Jimmy Kimmel on Donald Trump: ‘We Will Be Around Long After He’s Gone’

TheWrap Emmy magazine: “He fills my head and my monologue and my prescriptions, all at once — he’s omnipresent,” says Kimmel of the president

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A version of this story appeared in the Down to the Wire issue of TheWrap’s Emmy magazine.

Jimmy Kimmel was never the most overly political of late-night hosts but in the last year he has emerged as one of President Trump’s sharpest critics.

It all began when he talked about the heart ailment of his newborn son and used it
in a passionate defense of Obamacare that played a part in the failure of an attempted repeal.

In that moment — and frequently since then — Kimmel has been a valuable comic voice of reason, speaking out in a way that hit home for many, and that has gotten “Jimmy Kimmel Live!” recognized again by Emmy voters as a nominee for Variety Talk Series. He sat down with TheWrap to discuss his unusual new position in the late-night and cultural landscape.

Among late-night hosts these days, is it a badge of honor to be called a “no-talent” by President Trump?
Well, if you do get left off that list, you can’t help but be disappointed.

How dramatically has he changed what you do?
Oh, I don’t know. How dramatically did the plague change medieval times? He fills my head and my monologue and my prescriptions, all at once. He’s omnipresent. Even topics that have nothing to do with Trump, somehow he ends up in there.

Do you try not to have him dominate the monologue every night?
We try, and we fail on an almost daily basis. Ultimately, our approach is to cover the news of the day. And he is the news of the day, every day and every night.

In a way, it seems as if late-night shows have become the center of the resistance to this administration.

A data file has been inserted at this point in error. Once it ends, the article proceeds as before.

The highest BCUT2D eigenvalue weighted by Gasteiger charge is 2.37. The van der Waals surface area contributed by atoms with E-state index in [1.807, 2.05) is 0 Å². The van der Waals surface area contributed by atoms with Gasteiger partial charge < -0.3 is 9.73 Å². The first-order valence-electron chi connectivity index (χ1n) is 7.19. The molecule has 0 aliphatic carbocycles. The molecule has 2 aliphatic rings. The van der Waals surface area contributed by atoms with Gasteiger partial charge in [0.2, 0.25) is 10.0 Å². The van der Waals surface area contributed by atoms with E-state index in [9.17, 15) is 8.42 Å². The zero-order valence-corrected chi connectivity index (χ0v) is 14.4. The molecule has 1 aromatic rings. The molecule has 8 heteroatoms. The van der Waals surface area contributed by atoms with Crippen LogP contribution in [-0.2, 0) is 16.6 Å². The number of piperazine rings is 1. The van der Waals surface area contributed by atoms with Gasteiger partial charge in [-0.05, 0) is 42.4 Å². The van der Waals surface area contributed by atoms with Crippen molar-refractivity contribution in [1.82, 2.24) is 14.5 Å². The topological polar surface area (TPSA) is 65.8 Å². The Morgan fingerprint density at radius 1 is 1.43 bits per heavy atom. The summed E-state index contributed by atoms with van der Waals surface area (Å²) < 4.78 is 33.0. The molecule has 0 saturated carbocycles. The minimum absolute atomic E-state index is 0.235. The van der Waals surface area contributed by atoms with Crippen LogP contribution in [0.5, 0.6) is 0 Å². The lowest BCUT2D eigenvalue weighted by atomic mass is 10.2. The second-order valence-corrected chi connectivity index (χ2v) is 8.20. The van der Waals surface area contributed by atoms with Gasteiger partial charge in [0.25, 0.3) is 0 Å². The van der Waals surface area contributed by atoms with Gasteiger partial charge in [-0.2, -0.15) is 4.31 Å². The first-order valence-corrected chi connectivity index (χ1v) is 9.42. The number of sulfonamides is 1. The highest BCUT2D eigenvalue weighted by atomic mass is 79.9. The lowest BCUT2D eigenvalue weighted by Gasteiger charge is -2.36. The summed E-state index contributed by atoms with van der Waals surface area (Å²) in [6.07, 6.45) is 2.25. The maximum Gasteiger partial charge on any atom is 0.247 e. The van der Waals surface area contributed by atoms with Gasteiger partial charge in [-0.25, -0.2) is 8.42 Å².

It does. What’s going on in Washington makes most everything else you might have talked about feel trivial. That’s a tough spot to be in — but make no mistake, we will be around long after he’s gone.

People think he makes it easier for us. They say, “Oh boy, I bet you love all this material.” No, I do not.

With the country as divided as it is, do you run the risk of alienating part of your potential viewership?
That train left the station a long time ago. Alienation is complete. We are living on two different planets, and one is unrecognizable from the other.

When you started talking about health care because of your son, some people were surprised that you had ventured into that area. Were you consciously trying to change your approach?
I don’t know if it was a change in my approach as much as it was a change in people’s perception of me as a human being. I think it’s easy to create a caricature for someone, and I had certainly contributed to that. But I love my children just as every other parent does, and I saw what was happening in that hospital, and it was at a time when health care was being threatened. And I thought if I could make something good come out of it …

Will it be more fun to go to the Emmys this year, when you’re not hosting?
It’s a million times more fun. No pressure at all. Never do I have a moment where I think, “I wish I was on that stage.” In fact, I hope they don’t even ask me to present. It’s always more fun to watch.

To read more of TheWrap’s Down to the Wire issue, click here.

TheWrap Emmy magazine 2018 Down to the Wire cover